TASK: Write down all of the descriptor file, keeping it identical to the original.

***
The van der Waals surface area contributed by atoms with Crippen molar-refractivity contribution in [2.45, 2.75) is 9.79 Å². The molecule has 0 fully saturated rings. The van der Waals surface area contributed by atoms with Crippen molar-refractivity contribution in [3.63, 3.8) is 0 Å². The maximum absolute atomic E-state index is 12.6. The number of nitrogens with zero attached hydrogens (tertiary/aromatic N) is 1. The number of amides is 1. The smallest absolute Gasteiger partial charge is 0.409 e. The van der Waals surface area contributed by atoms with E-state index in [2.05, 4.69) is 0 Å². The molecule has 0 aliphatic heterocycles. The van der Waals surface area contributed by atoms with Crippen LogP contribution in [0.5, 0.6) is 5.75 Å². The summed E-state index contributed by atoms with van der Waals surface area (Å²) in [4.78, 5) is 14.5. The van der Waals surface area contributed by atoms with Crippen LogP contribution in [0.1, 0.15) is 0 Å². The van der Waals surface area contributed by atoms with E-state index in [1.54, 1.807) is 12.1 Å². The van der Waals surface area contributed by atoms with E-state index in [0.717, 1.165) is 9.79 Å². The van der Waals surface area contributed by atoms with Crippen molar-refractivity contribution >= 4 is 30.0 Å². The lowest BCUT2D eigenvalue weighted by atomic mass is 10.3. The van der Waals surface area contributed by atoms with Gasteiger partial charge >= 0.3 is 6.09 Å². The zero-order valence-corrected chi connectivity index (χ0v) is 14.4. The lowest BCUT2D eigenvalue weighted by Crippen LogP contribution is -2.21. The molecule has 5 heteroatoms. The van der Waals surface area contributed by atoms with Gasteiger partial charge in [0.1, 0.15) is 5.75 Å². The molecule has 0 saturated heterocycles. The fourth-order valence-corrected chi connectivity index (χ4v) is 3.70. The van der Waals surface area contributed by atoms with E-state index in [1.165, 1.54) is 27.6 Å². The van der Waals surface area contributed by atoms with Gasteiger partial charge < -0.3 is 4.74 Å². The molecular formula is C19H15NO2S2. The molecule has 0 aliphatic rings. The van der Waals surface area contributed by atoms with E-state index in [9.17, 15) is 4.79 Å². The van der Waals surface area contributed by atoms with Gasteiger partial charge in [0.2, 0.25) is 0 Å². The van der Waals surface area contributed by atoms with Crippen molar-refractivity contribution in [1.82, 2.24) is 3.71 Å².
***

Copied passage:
The van der Waals surface area contributed by atoms with Crippen molar-refractivity contribution in [2.45, 2.75) is 9.79 Å². The molecule has 0 fully saturated rings. The van der Waals surface area contributed by atoms with Crippen molar-refractivity contribution in [3.63, 3.8) is 0 Å². The maximum absolute atomic E-state index is 12.6. The number of nitrogens with zero attached hydrogens (tertiary/aromatic N) is 1. The number of amides is 1. The smallest absolute Gasteiger partial charge is 0.409 e. The van der Waals surface area contributed by atoms with E-state index in [2.05, 4.69) is 0 Å². The molecule has 0 aliphatic heterocycles. The van der Waals surface area contributed by atoms with Crippen LogP contribution in [0.5, 0.6) is 5.75 Å². The summed E-state index contributed by atoms with van der Waals surface area (Å²) in [4.78, 5) is 14.5. The van der Waals surface area contributed by atoms with Crippen LogP contribution in [0.1, 0.15) is 0 Å². The van der Waals surface area contributed by atoms with E-state index in [1.54, 1.807) is 12.1 Å². The van der Waals surface area contributed by atoms with E-state index in [0.717, 1.165) is 9.79 Å². The van der Waals surface area contributed by atoms with Crippen molar-refractivity contribution >= 4 is 30.0 Å². The lowest BCUT2D eigenvalue weighted by atomic mass is 10.3. The van der Waals surface area contributed by atoms with Gasteiger partial charge >= 0.3 is 6.09 Å². The zero-order valence-corrected chi connectivity index (χ0v) is 14.4. The lowest BCUT2D eigenvalue weighted by Crippen LogP contribution is -2.21. The molecule has 5 heteroatoms. The van der Waals surface area contributed by atoms with Gasteiger partial charge in [0.1, 0.15) is 5.75 Å². The molecule has 0 saturated heterocycles. The fourth-order valence-corrected chi connectivity index (χ4v) is 3.70. The van der Waals surface area contributed by atoms with E-state index in [1.165, 1.54) is 27.6 Å². The van der Waals surface area contributed by atoms with Gasteiger partial charge < -0.3 is 4.74 Å². The molecular formula is C19H15NO2S2. The molecule has 0 aliphatic rings. The van der Waals surface area contributed by atoms with E-state index in [9.17, 15) is 4.79 Å². The van der Waals surface area contributed by atoms with Gasteiger partial charge in [0.2, 0.25) is 0 Å². The van der Waals surface area contributed by atoms with Crippen molar-refractivity contribution in [1.82, 2.24) is 3.71 Å².